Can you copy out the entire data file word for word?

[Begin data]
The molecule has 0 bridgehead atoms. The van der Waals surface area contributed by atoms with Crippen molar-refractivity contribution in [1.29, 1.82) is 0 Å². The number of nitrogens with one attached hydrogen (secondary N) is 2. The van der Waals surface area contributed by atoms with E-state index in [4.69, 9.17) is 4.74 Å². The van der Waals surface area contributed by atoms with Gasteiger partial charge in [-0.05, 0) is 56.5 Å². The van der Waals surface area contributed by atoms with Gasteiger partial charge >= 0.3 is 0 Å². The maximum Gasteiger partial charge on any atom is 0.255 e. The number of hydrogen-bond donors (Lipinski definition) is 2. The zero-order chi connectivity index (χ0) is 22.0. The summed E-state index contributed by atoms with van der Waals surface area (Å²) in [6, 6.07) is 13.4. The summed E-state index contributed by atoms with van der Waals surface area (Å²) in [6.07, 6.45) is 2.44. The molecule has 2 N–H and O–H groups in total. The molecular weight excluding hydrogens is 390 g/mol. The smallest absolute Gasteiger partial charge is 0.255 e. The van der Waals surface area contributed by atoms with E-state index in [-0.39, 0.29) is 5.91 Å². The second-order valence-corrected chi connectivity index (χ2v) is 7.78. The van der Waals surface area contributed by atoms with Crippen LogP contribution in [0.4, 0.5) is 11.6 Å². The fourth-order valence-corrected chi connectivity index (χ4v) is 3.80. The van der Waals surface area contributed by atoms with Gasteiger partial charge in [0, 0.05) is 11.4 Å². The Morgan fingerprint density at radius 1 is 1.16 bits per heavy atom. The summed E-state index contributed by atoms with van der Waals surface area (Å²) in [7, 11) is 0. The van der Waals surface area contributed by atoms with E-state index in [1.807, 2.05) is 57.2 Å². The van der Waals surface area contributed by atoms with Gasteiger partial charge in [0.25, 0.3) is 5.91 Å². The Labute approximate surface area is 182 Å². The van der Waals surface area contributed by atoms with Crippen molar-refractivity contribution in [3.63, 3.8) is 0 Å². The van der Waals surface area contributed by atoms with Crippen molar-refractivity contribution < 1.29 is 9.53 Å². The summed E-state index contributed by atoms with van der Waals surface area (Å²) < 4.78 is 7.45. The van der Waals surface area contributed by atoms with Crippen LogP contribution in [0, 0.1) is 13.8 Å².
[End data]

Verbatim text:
The molecule has 0 bridgehead atoms. The van der Waals surface area contributed by atoms with Crippen molar-refractivity contribution in [1.29, 1.82) is 0 Å². The number of nitrogens with one attached hydrogen (secondary N) is 2. The van der Waals surface area contributed by atoms with E-state index in [4.69, 9.17) is 4.74 Å². The van der Waals surface area contributed by atoms with Gasteiger partial charge in [-0.05, 0) is 56.5 Å². The van der Waals surface area contributed by atoms with Gasteiger partial charge >= 0.3 is 0 Å². The maximum Gasteiger partial charge on any atom is 0.255 e. The number of hydrogen-bond donors (Lipinski definition) is 2. The zero-order chi connectivity index (χ0) is 22.0. The summed E-state index contributed by atoms with van der Waals surface area (Å²) in [6, 6.07) is 13.4. The summed E-state index contributed by atoms with van der Waals surface area (Å²) in [6.07, 6.45) is 2.44. The molecule has 2 N–H and O–H groups in total. The molecular weight excluding hydrogens is 390 g/mol. The smallest absolute Gasteiger partial charge is 0.255 e. The van der Waals surface area contributed by atoms with E-state index in [-0.39, 0.29) is 5.91 Å². The second-order valence-corrected chi connectivity index (χ2v) is 7.78. The van der Waals surface area contributed by atoms with Crippen LogP contribution in [0.4, 0.5) is 11.6 Å². The fourth-order valence-corrected chi connectivity index (χ4v) is 3.80. The van der Waals surface area contributed by atoms with Gasteiger partial charge in [0, 0.05) is 11.4 Å². The Morgan fingerprint density at radius 1 is 1.16 bits per heavy atom. The summed E-state index contributed by atoms with van der Waals surface area (Å²) in [7, 11) is 0. The van der Waals surface area contributed by atoms with E-state index in [1.807, 2.05) is 57.2 Å². The van der Waals surface area contributed by atoms with Gasteiger partial charge in [0.25, 0.3) is 5.91 Å². The Labute approximate surface area is 182 Å². The van der Waals surface area contributed by atoms with Crippen molar-refractivity contribution in [3.63, 3.8) is 0 Å². The van der Waals surface area contributed by atoms with Crippen molar-refractivity contribution < 1.29 is 9.53 Å². The summed E-state index contributed by atoms with van der Waals surface area (Å²) < 4.78 is 7.45. The van der Waals surface area contributed by atoms with Crippen LogP contribution in [0, 0.1) is 13.8 Å².